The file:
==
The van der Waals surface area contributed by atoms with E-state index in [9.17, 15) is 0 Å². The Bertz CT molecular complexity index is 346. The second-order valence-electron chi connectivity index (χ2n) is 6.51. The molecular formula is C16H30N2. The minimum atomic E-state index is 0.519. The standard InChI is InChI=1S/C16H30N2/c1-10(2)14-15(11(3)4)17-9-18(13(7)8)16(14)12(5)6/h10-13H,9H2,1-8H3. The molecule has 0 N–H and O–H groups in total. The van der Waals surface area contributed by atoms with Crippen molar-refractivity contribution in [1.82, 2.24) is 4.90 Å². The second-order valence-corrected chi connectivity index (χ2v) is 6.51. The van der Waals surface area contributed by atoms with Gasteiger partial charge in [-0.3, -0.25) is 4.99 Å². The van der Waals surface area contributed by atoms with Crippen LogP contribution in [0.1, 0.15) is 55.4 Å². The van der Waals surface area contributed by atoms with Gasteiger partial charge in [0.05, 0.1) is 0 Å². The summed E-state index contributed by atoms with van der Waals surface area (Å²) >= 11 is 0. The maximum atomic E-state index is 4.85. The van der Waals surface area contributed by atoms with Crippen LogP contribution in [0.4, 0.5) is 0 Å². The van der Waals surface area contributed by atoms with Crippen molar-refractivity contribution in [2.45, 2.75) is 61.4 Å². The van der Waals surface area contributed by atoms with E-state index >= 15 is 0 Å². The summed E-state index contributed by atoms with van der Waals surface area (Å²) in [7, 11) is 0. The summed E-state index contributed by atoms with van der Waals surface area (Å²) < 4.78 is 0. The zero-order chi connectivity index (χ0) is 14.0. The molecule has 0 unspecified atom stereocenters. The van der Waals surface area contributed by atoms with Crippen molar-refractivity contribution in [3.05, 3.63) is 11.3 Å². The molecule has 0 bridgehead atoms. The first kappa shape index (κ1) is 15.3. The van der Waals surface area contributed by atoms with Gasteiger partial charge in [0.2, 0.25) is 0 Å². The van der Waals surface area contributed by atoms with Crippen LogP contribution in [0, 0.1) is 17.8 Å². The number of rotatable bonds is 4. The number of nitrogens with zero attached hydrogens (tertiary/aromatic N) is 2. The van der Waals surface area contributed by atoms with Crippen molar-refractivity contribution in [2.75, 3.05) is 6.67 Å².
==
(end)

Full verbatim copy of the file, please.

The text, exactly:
The van der Waals surface area contributed by atoms with E-state index in [9.17, 15) is 0 Å². The Bertz CT molecular complexity index is 346. The second-order valence-electron chi connectivity index (χ2n) is 6.51. The molecular formula is C16H30N2. The minimum atomic E-state index is 0.519. The standard InChI is InChI=1S/C16H30N2/c1-10(2)14-15(11(3)4)17-9-18(13(7)8)16(14)12(5)6/h10-13H,9H2,1-8H3. The molecule has 0 N–H and O–H groups in total. The van der Waals surface area contributed by atoms with Crippen molar-refractivity contribution in [1.82, 2.24) is 4.90 Å². The second-order valence-corrected chi connectivity index (χ2v) is 6.51. The van der Waals surface area contributed by atoms with Gasteiger partial charge in [-0.3, -0.25) is 4.99 Å². The van der Waals surface area contributed by atoms with Crippen LogP contribution in [0.1, 0.15) is 55.4 Å². The van der Waals surface area contributed by atoms with Gasteiger partial charge in [0.05, 0.1) is 0 Å². The summed E-state index contributed by atoms with van der Waals surface area (Å²) >= 11 is 0. The maximum atomic E-state index is 4.85. The van der Waals surface area contributed by atoms with Crippen LogP contribution in [0.4, 0.5) is 0 Å². The van der Waals surface area contributed by atoms with Crippen molar-refractivity contribution in [2.45, 2.75) is 61.4 Å². The van der Waals surface area contributed by atoms with E-state index >= 15 is 0 Å². The summed E-state index contributed by atoms with van der Waals surface area (Å²) in [7, 11) is 0. The summed E-state index contributed by atoms with van der Waals surface area (Å²) < 4.78 is 0. The zero-order chi connectivity index (χ0) is 14.0. The molecule has 0 unspecified atom stereocenters. The van der Waals surface area contributed by atoms with Crippen molar-refractivity contribution in [3.05, 3.63) is 11.3 Å². The molecule has 0 bridgehead atoms. The first kappa shape index (κ1) is 15.3. The van der Waals surface area contributed by atoms with Gasteiger partial charge in [0.2, 0.25) is 0 Å². The van der Waals surface area contributed by atoms with Crippen LogP contribution in [0, 0.1) is 17.8 Å². The number of rotatable bonds is 4. The number of nitrogens with zero attached hydrogens (tertiary/aromatic N) is 2. The van der Waals surface area contributed by atoms with Crippen molar-refractivity contribution in [2.75, 3.05) is 6.67 Å².